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Why do dogs lick you?

A dog licking you can mean different things. They might be happy to see you. They might like your taste! Or they might want to know how you’re feeling!

By Ashley Murphy

Updated on the 06/04/2020, 15:06

Why do dogs lick?

Instinctive behaviour

Licking is part of "doggy" culture. It keeps them clean and healthy - dogs’ saliva contains agents that can kill germs and heal wounds. Mothers will lick their puppies’ genitals to stimulate urination and defecation. They will also lick their puppies simply to clean them, thus eliminating any lingering scent that could attract predators.


Licking is also a way of saying “I'm hungry”. Older puppies lick their mothers’ lips in the hope that they'll get some food. Indeed, this behaviour induces canids to regurgitate food for their puppies. Licking also has important social functions, especially in wild dog packs. Originating from puppyhood behaviour, licking is a form of respect. It's a way for a lower status pack member to acknowledge a higher status pack member’s position. Dogs also use licking to say ‘sorry’. If a dog has upset the pack leader, they will often start licking the dominant dog's nose or lips

What does it mean when a dog licks you?

To express his love and connect with you

For a dog, licking their human can often be a way of showing affection. It also cements the bond between you and your dog. When a dog licks someone they like, their brain releases feel-good chemicals. That person then becomes associated with a positive emotion, and vice versa.

Alternatively, your dog may be licking you to find out more about how you're feeling. Human sweat contains certain hormones that can reveal our emotional state. If we're scared or nervous, our sweat will contain pheromones that are not present when we are calm. A dog can’t quite taste them, but they can sense them with something called the vomeronasal organ.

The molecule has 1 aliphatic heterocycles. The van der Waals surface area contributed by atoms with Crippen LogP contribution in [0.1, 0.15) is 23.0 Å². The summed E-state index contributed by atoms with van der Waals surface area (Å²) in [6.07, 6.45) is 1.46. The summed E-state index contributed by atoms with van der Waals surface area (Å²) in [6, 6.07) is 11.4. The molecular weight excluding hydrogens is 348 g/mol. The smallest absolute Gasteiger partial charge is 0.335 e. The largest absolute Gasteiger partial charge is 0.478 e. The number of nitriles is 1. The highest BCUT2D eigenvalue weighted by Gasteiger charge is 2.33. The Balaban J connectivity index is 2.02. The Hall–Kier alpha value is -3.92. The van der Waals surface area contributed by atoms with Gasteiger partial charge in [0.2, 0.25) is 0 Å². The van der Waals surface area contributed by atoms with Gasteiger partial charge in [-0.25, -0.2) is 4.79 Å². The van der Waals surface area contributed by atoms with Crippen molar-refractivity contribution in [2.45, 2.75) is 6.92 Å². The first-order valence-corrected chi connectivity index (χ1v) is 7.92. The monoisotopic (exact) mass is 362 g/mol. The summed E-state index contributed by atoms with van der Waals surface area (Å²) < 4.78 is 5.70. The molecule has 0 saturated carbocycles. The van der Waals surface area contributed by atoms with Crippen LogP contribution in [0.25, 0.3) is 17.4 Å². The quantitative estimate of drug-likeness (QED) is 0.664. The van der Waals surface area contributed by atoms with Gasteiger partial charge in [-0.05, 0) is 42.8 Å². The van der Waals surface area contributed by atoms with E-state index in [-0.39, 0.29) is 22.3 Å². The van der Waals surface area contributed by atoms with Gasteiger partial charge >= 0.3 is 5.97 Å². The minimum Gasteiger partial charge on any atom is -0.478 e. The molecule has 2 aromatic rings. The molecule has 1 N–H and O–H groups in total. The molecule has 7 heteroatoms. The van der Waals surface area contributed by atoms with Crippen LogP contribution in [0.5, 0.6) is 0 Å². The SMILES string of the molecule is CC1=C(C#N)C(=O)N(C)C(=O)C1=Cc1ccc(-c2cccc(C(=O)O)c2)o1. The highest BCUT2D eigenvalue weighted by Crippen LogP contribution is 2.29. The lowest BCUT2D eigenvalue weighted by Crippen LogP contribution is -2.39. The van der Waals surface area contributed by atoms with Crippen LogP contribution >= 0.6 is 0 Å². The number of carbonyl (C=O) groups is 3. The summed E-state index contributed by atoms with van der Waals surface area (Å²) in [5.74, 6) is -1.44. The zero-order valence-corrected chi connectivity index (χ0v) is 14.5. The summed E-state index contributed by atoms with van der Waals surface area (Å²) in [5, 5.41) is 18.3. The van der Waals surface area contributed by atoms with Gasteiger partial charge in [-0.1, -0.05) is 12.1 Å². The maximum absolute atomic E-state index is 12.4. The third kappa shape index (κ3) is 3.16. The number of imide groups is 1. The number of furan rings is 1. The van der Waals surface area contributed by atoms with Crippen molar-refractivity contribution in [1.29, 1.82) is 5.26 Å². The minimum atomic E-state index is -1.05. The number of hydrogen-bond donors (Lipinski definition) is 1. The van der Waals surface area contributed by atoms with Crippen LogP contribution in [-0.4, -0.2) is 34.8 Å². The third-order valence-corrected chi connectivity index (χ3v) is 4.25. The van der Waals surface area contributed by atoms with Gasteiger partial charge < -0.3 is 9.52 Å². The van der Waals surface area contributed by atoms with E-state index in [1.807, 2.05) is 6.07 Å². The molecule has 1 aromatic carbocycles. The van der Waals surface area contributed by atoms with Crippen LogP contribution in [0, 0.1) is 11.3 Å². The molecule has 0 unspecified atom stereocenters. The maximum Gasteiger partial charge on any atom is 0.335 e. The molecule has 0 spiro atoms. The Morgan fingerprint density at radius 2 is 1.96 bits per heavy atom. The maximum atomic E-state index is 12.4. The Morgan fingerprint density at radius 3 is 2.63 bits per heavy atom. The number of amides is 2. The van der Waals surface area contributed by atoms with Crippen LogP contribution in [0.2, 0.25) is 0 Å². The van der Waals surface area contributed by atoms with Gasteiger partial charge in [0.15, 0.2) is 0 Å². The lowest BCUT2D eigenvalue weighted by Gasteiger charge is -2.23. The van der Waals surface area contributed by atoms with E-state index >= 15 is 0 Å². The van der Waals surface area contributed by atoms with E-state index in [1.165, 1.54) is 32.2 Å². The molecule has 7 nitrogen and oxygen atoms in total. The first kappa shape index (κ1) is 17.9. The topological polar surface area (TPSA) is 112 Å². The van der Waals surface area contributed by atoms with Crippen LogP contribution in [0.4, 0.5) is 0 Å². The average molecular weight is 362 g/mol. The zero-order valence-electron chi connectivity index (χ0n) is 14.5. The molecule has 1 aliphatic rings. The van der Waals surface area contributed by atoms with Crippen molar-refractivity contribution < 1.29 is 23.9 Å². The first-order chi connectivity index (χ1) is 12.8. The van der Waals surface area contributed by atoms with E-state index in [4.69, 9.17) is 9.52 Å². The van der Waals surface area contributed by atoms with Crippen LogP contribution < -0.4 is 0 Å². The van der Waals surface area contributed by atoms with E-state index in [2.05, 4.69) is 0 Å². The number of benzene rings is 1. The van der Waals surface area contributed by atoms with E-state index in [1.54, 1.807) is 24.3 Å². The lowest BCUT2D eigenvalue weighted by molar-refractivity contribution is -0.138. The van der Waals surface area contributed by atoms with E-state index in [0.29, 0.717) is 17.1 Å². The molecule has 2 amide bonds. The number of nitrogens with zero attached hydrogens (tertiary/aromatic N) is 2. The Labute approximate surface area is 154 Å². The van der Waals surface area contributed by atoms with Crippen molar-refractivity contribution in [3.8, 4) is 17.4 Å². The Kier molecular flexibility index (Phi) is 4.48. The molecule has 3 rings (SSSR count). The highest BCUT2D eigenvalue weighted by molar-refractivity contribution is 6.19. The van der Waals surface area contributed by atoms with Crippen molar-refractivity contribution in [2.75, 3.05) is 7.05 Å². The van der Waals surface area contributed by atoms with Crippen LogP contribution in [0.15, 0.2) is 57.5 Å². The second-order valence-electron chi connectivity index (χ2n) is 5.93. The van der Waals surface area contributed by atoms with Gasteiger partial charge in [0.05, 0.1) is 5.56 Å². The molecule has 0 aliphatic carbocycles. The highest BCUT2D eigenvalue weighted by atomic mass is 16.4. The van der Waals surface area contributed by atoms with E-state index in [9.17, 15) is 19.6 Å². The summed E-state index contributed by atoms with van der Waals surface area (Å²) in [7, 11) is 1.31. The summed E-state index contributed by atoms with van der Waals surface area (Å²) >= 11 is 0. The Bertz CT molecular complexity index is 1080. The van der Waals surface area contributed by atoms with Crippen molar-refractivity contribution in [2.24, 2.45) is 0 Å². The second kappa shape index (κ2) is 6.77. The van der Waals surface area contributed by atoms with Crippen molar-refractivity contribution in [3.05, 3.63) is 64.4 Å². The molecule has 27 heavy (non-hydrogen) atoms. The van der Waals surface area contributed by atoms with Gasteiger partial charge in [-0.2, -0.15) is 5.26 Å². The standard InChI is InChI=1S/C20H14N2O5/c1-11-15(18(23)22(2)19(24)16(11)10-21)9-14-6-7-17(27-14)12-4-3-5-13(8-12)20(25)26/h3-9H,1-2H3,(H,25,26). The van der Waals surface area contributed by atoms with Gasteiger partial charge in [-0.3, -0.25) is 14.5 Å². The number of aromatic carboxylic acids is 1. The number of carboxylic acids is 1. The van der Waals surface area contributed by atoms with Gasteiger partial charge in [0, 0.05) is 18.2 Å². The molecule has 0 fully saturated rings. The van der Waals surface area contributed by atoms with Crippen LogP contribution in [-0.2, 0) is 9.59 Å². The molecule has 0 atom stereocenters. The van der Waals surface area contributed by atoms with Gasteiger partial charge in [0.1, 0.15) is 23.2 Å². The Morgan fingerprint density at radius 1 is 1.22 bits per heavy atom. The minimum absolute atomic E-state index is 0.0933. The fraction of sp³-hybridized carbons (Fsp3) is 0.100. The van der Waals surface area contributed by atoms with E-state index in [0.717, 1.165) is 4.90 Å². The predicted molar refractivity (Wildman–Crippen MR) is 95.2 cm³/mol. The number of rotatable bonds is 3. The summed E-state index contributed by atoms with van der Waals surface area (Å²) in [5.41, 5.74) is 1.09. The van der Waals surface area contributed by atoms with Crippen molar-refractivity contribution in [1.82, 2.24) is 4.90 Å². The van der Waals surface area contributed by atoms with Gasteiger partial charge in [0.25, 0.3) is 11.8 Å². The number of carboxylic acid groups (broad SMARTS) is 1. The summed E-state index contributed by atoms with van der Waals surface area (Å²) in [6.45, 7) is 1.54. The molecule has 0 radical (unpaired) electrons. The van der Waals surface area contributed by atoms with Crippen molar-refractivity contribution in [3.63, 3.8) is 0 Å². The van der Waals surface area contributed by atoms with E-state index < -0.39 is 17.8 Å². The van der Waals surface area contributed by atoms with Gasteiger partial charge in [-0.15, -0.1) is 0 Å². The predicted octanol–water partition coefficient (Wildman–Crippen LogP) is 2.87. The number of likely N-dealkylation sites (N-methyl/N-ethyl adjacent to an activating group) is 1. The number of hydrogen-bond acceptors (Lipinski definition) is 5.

To say hello

Licking can also be a form of greeting for dogs. It's their way of saying: "Hello, welcome back, I've missed you!" It's the doggy equivalent of a handshake, or even a hug!

...you just taste good!

Sometimes they just like the way we taste! If we have just handled food, we may still have the smell of it on our skin. If you're sweaty after a workout, your dog will love your salty flavour!

Why does my dog keep licking me? And is it unhygienic?

You should always wash your hands after a dog has licked them, and many experts recommend against letting a dog lick your face.

Firstly, you don't know where their mouth has been. Dogs have a very "unique" way of cleaning their delicate parts. Do you really want that tongue on your face? Or even on your lips?

Most of the bacteria in your dog's mouth is pretty harmless. In fact, when dog saliva comes into contact with intact human skin, especially that of a healthy person, it's unlikely to cause any health issues.

However, dogs can pick up nasty strains from sniffing animal waste or drinking contaminated water. They could catch salmonella, pasteurella, and leptospira. Additionally, your dog's stomach contains various kinds of bacteria, such as Salmonella, E. coli, and Campylobacter. These can all be passed onto humans, and all of them can be very unpleasant.

Parasites are another risk. If your dog licks your face, they could transmit things like ringworm. Zoonotic diseases are usually treatable, but it's best to avoid them completely.

How do I get my dog to stop licking me?

You can modify your dog's behaviour with some reward based training. The next time your dog tries to lick you, move away from them. In fact, ignore them completely. Give it 10-15 seconds, then reward them with a treat or some affection. If the dog persists in licking you, don't be afraid of taking a firmer approach. You should never be aggressive or domineering, but a firm “no” command can be very effective.

Excessive licking

If your dog is licking everything in sight, including you, then there might be a problem. The first thing you should do is take them to a vet, as obsessive licking can be a sign of gastrointestinal issues, such as gastritis.

They may also be suffering from stress or anxiety. If that's the case, you'll notice other symptoms, including pacing, shedding, and disruptive behaviour. Speak to a vet for more advice, and be aware you may need to consult a professional animal behaviourist to help you with this problem.

In the majority of cases, licking is completely harmless. In fact, it's normally a good sign! It means that your dog likes you, and it's a really effective way of building up the natural bond between humans and their canine friends. However, as much as we love them, our dogs can still be a bit gross sometimes. So always wash your hands, and remember, its best to avoid any doggy kisses on the lips!

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